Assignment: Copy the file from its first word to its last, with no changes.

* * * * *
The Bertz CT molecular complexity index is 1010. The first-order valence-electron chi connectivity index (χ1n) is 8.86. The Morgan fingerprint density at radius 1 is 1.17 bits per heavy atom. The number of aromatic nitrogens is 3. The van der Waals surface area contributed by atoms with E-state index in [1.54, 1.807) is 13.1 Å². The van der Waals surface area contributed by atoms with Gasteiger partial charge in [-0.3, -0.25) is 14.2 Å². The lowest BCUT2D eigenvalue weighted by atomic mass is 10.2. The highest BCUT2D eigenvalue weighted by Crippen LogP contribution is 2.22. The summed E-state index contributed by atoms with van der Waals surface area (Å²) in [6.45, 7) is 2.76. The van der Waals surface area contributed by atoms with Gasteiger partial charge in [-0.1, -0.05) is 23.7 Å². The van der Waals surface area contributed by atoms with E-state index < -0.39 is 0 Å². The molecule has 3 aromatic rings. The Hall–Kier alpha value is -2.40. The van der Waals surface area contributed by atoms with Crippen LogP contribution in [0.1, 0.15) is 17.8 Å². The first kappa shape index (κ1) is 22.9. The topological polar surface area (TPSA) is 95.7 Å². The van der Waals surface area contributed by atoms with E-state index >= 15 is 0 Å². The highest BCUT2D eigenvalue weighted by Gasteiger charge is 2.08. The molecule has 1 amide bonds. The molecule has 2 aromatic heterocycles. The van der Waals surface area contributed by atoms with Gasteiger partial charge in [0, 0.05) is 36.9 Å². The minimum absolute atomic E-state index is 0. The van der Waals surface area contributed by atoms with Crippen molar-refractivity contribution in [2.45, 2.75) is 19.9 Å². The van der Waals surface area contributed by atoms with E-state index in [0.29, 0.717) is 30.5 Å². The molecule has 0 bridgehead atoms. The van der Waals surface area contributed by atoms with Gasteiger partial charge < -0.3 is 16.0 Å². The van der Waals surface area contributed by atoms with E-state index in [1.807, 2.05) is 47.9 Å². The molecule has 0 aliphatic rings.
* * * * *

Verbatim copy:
The Bertz CT molecular complexity index is 1010. The first-order valence-electron chi connectivity index (χ1n) is 8.86. The Morgan fingerprint density at radius 1 is 1.17 bits per heavy atom. The number of aromatic nitrogens is 3. The van der Waals surface area contributed by atoms with E-state index in [1.54, 1.807) is 13.1 Å². The van der Waals surface area contributed by atoms with Gasteiger partial charge in [-0.3, -0.25) is 14.2 Å². The lowest BCUT2D eigenvalue weighted by atomic mass is 10.2. The highest BCUT2D eigenvalue weighted by Crippen LogP contribution is 2.22. The summed E-state index contributed by atoms with van der Waals surface area (Å²) in [6.45, 7) is 2.76. The van der Waals surface area contributed by atoms with Gasteiger partial charge in [-0.1, -0.05) is 23.7 Å². The van der Waals surface area contributed by atoms with E-state index < -0.39 is 0 Å². The molecule has 3 aromatic rings. The Hall–Kier alpha value is -2.40. The van der Waals surface area contributed by atoms with Crippen LogP contribution in [0.1, 0.15) is 17.8 Å². The first kappa shape index (κ1) is 22.9. The topological polar surface area (TPSA) is 95.7 Å². The van der Waals surface area contributed by atoms with E-state index >= 15 is 0 Å². The highest BCUT2D eigenvalue weighted by Gasteiger charge is 2.08. The molecule has 1 amide bonds. The molecule has 2 aromatic heterocycles. The van der Waals surface area contributed by atoms with Gasteiger partial charge in [0, 0.05) is 36.9 Å². The minimum absolute atomic E-state index is 0. The van der Waals surface area contributed by atoms with Crippen molar-refractivity contribution in [2.45, 2.75) is 19.9 Å². The van der Waals surface area contributed by atoms with E-state index in [0.29, 0.717) is 30.5 Å². The molecule has 0 bridgehead atoms. The van der Waals surface area contributed by atoms with Gasteiger partial charge < -0.3 is 16.0 Å². The van der Waals surface area contributed by atoms with E-state index in [1.807, 2.05) is 47.9 Å². The molecule has 0 aliphatic rings.